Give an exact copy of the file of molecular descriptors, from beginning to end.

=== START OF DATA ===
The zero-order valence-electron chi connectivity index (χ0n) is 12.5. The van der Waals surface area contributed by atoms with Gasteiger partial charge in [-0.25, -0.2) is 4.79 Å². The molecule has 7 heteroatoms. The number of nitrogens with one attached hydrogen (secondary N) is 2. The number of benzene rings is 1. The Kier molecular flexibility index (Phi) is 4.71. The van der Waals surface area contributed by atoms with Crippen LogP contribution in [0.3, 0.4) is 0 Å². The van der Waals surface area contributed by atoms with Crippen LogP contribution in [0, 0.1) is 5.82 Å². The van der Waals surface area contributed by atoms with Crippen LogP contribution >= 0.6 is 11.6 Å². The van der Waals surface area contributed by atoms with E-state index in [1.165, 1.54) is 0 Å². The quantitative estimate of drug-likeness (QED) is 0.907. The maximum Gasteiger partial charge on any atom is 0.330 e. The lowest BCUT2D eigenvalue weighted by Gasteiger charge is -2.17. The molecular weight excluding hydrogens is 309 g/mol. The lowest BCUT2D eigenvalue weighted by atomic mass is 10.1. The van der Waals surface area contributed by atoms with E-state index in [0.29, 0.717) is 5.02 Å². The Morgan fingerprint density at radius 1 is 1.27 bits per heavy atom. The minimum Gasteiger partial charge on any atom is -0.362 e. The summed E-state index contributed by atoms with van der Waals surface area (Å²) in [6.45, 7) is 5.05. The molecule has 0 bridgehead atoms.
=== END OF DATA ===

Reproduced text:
The zero-order valence-electron chi connectivity index (χ0n) is 12.5. The van der Waals surface area contributed by atoms with Gasteiger partial charge in [-0.25, -0.2) is 4.79 Å². The molecule has 7 heteroatoms. The number of nitrogens with one attached hydrogen (secondary N) is 2. The number of benzene rings is 1. The Kier molecular flexibility index (Phi) is 4.71. The van der Waals surface area contributed by atoms with Crippen LogP contribution in [0.3, 0.4) is 0 Å². The van der Waals surface area contributed by atoms with Crippen LogP contribution in [0, 0.1) is 5.82 Å². The van der Waals surface area contributed by atoms with Crippen LogP contribution >= 0.6 is 11.6 Å². The van der Waals surface area contributed by atoms with E-state index in [1.165, 1.54) is 0 Å². The quantitative estimate of drug-likeness (QED) is 0.907. The maximum Gasteiger partial charge on any atom is 0.330 e. The lowest BCUT2D eigenvalue weighted by Gasteiger charge is -2.17. The molecular weight excluding hydrogens is 309 g/mol. The lowest BCUT2D eigenvalue weighted by atomic mass is 10.1. The van der Waals surface area contributed by atoms with E-state index in [0.29, 0.717) is 5.02 Å². The Morgan fingerprint density at radius 1 is 1.27 bits per heavy atom. The minimum Gasteiger partial charge on any atom is -0.362 e. The summed E-state index contributed by atoms with van der Waals surface area (Å²) in [6.45, 7) is 5.05. The molecule has 0 bridgehead atoms.